Since getting my blood sugars back under control I've noticed that I tend to experience low blood sugar more often than not, it's not a major issue but I would preferably not have to worry about low blood sugar more than I do under normal circumstances. My consultant reduced all my basal rates by 10% when I last had clinic and that is a really positive step for me because it shows that my body is using insulin as it should be and isn't putting up any resistance anymore.
In light of the subject of low blood sugar I'm going to talk about what I now know to be my first ever low blood sugar experience. This particular experience took place before I was diagnosed, I can't remember exactly how long before my diagnosis it was but I don't think it was long before. I know you're probably wondering how it was possible to experience a low blood sugar if my beta-cells were being killed off by my immune system at that very moment...and I wonder that too, but it happened and I am certain that what I experienced was low blood sugar- although I actually really had no idea what was happening to me at the time.
We had just arrived at my auntie and uncle's house in Clacton after a drive that was about an hour and a bit. I felt funny but ignored it. As soon as I got out of the car I immediately felt weak and my legs were shaky- I had never ever felt like that before this moment so I was a little bit disturbed but to be honest I didn't think anything of it...I put it down to sitting in the car for a long time. I had the sense that I needed to eat and thank goodness it was lunchtime! I couldn't make any sense of the situation, all I knew was that I felt terrible and I needed food- and so I ate (loads!) and I felt better right after lunch. That confirms it even more that I experienced low blood sugar at that moment, but I didn't know.
What I didn't know was that this feeling would soon become something that I know and can make sense of, what I didn't know was that the horrible weakness and jelly legs would be a sensation that I would and will experience many more times in my life. I still remember being quizzed by the nurse at the hospital after I was diagnosed, I was going home that day and she asked me questions about the symptoms of low and high blood sugar...I found this so daunting because I wasn't exactly sure and couldn't really differentiate between the two just yet as I was still taking in my diagnosis of T1! Needless to say I didn't quite manage to answer the questions perfectly, but I soon became to know the signs and symptoms that my body gives me if my blood sugar is high or low.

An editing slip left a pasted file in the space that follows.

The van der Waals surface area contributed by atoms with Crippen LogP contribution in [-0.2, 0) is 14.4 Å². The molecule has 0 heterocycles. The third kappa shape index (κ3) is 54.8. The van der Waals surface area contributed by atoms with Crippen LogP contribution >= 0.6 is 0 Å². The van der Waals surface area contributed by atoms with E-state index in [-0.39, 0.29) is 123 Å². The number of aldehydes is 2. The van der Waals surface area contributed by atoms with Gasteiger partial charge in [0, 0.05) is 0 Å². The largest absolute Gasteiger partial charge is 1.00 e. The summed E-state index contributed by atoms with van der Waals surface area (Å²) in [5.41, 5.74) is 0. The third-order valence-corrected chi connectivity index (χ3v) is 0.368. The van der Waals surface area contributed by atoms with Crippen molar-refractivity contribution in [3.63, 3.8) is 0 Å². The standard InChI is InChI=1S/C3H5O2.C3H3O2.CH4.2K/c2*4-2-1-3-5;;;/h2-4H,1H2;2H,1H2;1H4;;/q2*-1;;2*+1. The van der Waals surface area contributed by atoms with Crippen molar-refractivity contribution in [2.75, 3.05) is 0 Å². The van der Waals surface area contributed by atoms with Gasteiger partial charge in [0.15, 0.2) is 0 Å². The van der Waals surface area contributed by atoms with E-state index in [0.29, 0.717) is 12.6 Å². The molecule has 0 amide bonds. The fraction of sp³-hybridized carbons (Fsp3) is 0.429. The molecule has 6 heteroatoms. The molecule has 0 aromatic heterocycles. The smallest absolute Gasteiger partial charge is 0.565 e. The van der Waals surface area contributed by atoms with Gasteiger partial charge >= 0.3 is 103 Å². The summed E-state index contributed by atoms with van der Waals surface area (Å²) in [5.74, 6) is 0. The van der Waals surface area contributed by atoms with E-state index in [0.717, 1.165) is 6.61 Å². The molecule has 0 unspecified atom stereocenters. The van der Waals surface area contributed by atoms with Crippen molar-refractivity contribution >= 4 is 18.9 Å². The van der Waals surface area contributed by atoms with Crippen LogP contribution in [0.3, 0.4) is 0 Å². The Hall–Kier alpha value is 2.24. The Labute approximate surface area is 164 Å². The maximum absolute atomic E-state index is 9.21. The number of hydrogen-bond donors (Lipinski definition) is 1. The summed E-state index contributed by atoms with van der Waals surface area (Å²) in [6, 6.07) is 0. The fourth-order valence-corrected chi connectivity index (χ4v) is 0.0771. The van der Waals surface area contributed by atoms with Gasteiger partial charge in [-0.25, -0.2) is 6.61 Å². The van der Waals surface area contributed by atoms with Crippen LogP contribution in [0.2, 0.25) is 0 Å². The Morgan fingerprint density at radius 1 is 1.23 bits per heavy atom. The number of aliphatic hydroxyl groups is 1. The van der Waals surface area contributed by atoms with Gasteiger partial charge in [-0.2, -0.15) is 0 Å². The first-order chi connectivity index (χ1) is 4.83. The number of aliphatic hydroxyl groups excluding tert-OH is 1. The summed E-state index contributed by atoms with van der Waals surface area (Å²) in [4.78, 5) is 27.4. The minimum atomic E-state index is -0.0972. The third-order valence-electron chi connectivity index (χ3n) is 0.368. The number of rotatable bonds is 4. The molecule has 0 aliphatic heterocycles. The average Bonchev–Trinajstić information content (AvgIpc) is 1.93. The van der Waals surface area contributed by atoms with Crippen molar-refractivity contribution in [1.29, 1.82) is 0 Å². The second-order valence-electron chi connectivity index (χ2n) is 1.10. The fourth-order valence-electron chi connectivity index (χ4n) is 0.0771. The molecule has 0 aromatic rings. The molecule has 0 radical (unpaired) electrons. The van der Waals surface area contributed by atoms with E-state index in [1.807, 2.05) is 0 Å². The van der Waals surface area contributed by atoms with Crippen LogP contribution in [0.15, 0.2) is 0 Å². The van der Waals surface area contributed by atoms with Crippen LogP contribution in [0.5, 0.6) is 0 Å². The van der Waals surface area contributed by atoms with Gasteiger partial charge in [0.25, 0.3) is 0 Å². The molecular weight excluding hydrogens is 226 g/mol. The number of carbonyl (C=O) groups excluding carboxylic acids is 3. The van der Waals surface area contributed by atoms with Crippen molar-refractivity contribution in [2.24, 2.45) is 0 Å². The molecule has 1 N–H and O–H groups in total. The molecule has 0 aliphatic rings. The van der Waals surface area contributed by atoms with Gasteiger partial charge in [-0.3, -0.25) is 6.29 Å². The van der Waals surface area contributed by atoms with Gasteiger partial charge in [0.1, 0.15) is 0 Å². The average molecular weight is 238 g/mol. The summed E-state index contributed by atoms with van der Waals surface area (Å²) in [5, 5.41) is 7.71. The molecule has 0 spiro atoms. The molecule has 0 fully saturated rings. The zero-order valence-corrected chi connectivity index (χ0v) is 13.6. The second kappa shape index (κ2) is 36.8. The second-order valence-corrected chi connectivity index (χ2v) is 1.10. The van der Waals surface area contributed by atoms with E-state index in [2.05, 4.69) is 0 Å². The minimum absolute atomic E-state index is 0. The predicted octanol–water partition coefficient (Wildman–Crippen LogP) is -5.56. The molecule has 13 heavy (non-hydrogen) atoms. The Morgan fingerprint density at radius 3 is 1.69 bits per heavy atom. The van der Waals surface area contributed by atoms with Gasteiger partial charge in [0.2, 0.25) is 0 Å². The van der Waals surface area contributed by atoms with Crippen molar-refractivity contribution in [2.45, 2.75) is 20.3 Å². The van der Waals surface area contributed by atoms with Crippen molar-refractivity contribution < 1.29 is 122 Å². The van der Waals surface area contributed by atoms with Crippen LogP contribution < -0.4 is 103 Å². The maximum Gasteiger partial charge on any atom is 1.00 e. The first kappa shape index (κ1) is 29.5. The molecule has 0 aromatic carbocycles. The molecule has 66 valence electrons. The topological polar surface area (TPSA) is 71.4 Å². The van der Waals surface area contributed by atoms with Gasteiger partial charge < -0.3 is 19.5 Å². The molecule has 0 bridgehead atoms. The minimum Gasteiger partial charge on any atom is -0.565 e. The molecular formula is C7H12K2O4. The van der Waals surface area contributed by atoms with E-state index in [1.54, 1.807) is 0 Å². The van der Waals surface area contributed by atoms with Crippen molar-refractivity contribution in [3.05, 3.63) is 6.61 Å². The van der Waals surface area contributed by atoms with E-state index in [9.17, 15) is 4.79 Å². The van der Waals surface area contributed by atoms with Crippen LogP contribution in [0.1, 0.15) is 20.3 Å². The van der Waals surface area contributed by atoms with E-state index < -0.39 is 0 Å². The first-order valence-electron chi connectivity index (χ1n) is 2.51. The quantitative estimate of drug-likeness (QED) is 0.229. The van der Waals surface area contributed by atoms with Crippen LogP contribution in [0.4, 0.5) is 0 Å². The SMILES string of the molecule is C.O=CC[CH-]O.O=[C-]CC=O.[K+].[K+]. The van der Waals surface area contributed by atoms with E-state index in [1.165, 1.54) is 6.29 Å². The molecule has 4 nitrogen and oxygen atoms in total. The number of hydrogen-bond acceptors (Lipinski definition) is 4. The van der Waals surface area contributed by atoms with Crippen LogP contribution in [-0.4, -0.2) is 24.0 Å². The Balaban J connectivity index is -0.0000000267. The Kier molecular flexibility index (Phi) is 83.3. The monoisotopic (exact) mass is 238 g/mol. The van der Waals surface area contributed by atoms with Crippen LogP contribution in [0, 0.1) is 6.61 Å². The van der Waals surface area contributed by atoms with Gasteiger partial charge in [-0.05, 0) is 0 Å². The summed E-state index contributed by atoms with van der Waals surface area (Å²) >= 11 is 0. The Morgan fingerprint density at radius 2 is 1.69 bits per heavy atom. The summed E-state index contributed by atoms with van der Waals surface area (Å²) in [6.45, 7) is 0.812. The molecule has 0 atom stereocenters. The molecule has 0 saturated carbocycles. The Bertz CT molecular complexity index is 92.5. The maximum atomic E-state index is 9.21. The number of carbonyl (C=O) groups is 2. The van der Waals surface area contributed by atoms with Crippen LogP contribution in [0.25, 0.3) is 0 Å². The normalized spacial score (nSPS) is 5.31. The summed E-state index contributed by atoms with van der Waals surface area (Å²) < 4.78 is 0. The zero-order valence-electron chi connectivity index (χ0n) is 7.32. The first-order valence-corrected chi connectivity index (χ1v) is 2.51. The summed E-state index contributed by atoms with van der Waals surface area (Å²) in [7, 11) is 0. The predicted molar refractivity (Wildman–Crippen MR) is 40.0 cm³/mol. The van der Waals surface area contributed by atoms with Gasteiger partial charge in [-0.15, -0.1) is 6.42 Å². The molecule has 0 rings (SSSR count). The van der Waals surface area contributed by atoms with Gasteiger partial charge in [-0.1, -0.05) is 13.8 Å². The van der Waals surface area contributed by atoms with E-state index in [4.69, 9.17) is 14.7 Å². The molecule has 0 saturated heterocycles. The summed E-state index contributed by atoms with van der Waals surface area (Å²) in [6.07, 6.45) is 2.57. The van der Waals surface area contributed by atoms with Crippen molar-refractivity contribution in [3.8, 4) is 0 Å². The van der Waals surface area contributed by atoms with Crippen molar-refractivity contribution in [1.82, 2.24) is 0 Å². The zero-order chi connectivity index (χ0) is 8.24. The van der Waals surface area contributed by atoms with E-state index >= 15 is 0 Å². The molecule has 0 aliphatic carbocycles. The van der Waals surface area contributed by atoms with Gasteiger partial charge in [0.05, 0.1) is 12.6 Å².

I feel like I might aswell tell you about my lowest ever blood sugar- my lowest ever blood sugar was 1.9mmol, I know there are people who have had blood sugars lower than this but this was a particularly unsettling experience that I wish not to repeat. I didn't feel too horrible at first, I felt shaky and knew I had to check my blood sugar but I didn't think I was as low as I was. So I picked up my testing kit and went to sit on the sofa and I opened my testing kit and set up my finger pricker and put the test strip in my meter but I couldn't get any further than that...I tried to align the blood on my finger up with the test strip but I was shaking so much that this was an impossible task and I was beginning to experience tunnel vision and getting dots in my vision so I gave up and I called my parents in to test my blood sugar for me and I just laid on the sofa waiting for the reading to flash up on the screen. It was not a nice experience at all, and I remember literally eating so much for dinner in order to bring my levels up and make sure they stayed up.
Recently my body has been exhibiting a couple of new symptoms of low blood sugar such as experiencing a wave of nausea (really annoying symptom because I don't immediately realise that I'm low when a low presents itself in this way!) or it just doesn't give me a sign at all until they reach the 2's and then I start to feel light headed- also very annoying. I also tend to get a numb/tingly mouth, it's hard to describe it and it's very strange.
The experience of low blood sugar seems to be ever changing. New symptoms, new hypo treatment ideas...It's the blood sugar extreme that scares me the most, it makes me anxious and it's the most irritating because it always makes you stop whatever you're doing. But it comes along with the insulin that keeps me alive, and it's paired with the high blood sugar that tries to damage my organs, and it is all in all part of the "gift" that no beta-cells a.k.a T1 diabetes provided me with the day I was diagnosed.
I deal with it...and it introduced me to the "original" version of Lucozade...which by the way is not my cup of tea.